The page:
*Virtually all CFS symptoms disappeared when I went onto a gluten-free diet. I do believe that the underlying cause of my chronic fatigue was celiac disease itself.
**In spite of middling reviews (which I have not read — only noticing it has only about 3.5 stars on Amazon), I am still very much enjoying it. Well, I just peeked at some reviews. It appears that those who love Anne Perry’s mysteries, set in 1800s England, are most disappointed. Perhaps that explains why I like the book: I don’t care for Anne Perry. (I did read her four-book series which was set in WWI, but once the series was completed, decided that any more of Perry would be a waste of my time.)
I think that one of my greatest frustrations with how the U.S. government works is that really awful riders can be attached to otherwise apparently-necessary bills, acts, laws, etc. Earlier this week, when many folks were consumed (pro or con) by the conversation surrounding same-sex marriage being debated in the Supreme Court, the Agricultural Appropriations Bill was signed into law by President Obama. In it was a rider that has been called “the Monsanto Protection Act” because it specifically protects that one giant chemical company — nearly single-handedly responsible for the chemicalization of American farming, and its resulting current and future destruction of environment and personal health — from litigation. It passed the Senate and the House with many legislators not even knowing such a rider was included. The way these giant bills frequently slip through the cracks is that a Senator might say, “Well, I agree with 80% of what is in this bill, so I will vote for it.” Or, a Representative might have his or her own “attachment” that they’ve managed to slip into a detailed, hundreds-of-pages bill, and that one attachment is specifically important to the rep’s corner of their own state. So, they say, “I can’t tell my people that I voted against this measure which is so vital to our state’s interests.” So, even if they disagree with 98% of the bill, if there is a tiny corner of that bill which is of specific significance to that Representative, they may vote to pass it.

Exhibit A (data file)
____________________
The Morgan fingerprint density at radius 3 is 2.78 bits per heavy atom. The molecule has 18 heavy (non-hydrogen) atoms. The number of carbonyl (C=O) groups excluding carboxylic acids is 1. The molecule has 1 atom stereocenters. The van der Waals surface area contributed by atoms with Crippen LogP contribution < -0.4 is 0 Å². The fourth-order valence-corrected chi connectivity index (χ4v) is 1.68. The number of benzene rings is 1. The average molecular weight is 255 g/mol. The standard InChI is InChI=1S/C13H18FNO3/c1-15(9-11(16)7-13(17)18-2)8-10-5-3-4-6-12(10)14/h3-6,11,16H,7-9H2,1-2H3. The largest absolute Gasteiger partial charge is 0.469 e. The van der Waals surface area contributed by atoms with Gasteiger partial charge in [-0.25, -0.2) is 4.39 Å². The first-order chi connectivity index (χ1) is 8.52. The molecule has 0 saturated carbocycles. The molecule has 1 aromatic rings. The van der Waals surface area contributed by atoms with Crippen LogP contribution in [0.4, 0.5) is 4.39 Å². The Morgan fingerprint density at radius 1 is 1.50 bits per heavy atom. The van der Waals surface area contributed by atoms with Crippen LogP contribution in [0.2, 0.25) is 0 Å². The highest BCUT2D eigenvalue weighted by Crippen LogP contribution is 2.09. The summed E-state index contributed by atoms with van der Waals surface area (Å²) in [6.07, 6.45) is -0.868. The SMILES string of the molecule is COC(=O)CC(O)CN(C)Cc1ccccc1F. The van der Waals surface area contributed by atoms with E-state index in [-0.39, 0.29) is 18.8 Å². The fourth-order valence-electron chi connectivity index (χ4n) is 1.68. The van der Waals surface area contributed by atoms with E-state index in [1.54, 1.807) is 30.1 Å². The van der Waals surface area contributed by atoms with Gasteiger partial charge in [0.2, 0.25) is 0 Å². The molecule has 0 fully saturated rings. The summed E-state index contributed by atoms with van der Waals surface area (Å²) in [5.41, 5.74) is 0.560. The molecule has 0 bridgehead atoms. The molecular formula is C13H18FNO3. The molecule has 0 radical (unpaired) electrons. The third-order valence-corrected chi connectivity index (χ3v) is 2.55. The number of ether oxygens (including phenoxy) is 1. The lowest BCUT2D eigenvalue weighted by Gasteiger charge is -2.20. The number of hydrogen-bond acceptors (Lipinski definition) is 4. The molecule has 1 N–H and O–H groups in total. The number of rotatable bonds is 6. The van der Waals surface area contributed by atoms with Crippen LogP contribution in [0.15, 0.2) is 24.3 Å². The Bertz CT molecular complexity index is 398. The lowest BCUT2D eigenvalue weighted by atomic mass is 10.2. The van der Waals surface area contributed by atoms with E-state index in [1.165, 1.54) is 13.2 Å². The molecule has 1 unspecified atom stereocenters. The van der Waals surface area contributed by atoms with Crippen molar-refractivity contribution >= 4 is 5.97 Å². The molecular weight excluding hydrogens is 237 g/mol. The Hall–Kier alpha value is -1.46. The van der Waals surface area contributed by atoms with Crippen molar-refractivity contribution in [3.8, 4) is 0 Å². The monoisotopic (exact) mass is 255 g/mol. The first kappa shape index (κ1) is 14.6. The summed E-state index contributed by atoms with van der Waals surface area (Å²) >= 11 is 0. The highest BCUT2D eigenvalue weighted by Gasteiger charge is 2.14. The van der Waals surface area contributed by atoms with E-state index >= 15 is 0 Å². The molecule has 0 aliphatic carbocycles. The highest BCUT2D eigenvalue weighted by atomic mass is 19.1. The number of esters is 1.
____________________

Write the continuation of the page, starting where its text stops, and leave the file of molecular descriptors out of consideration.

And, so the Agricultural Appropriations Bill with its enclosed “Monsanto Protection Act” passed this week.
Here’s where my thoughts have been going:
In a way — a small way — I’m kind of pleased.
Not about the “Monsanto Act” in particular, which I find horrid, gut-wrenching, and worrisome, but because my Facebook feed has been abuzz with, “HOW COULD OBAMA DO THIS???”
I’ll admit: I’m a Republican. However, since issues of the environment, food production, health, and farming are near and dear to my heart, there are a number of political websites I frequent which are, shall we say, not friendly to the general Republican cause. I’m OK with that. I don’t need to identify with the entire Republican platform.
Actually, I’ve felt for quite a while that there is no political “slot” into which I neatly fit. Not the Republican Party, not the Democratic. Not Libertarian. Not Green. Not the Tea Party. No where, really, that I’ve been able to find. I’m too liberal for the Republicans. Too conservative for the Democrats. Too convinced by the general goodness of the rule of law for the Libertarians. I’m not angry enough — or Socialistic enough — for the Green Party. Not fearful enough for the Tea Party.*
And, to an extent, I’m pragmatic like the Legislators I vilified above: If I agree with, say, 60% of what the Republican Party generally stands for, I’ll often vote along with them… I do see the irony.
Anyhow, in the more liberal edges of politics, to which I pay at least some attention, the consensus seems to be general, heart-broken disappointment with our President.
And, I’m OK with that.
From the very, very beginning of his campaign, back in 2008, the thing that bothered me most — more than any political stance, more than any stated goal, more than his “Democrat-ness” — is that he set himself on a pedestal as the HOPE for our nation. It was his campaign slogan, for crying out loud!
Obama is not the hope of our nation.
Hope in a person routinely leads to disillusionment.
I’m OK with folks becoming disillusioned to the Obama administration.
I saw this, this morning in my Facebook feed:
Now, I’ll admit: If you put a grassy field, a blue sky, and some freshly shorn sheep on a picture, I’ll probably like it, no matter what the words attached may be.
But the verse — John 10:11 — brought me back to the main and plain, the core of my existence: My hope is in the Good Shepherd. And He’s a good leader who does not disappoint. He doesn’t do stuff that is 40% awful and heartbreaking and 60% good. HE IS GOODNESS ITSELF. And what’s more: He’s a peaceful, but powerful and sacrificial leader.
He’s the one whom I follow.
There are some practicalities with being involved in the political system; I’m not saying that I’m going to stick my head in the sand and never call my state Senator, never sign another petition (I favor real-life petitions, by the way), and quit voting. I’m not even going to stop speaking out about issues that are important to me.
But, since a bit of doom and gloom and fear for the future of my country has weaseled its way into my mind and heart this week, I did need the reminder this morning of my Good Shepherd. My GOOD Shepherd.
And may His peace, His goodness, His faithfulness, His wisdom be a comfort to you as well, my friends, as you contemplate your own future, and that of your own country.
*I’m sorry if this offends; it’s my opinion and perspective of each party as it relates to my own beliefs and convictions.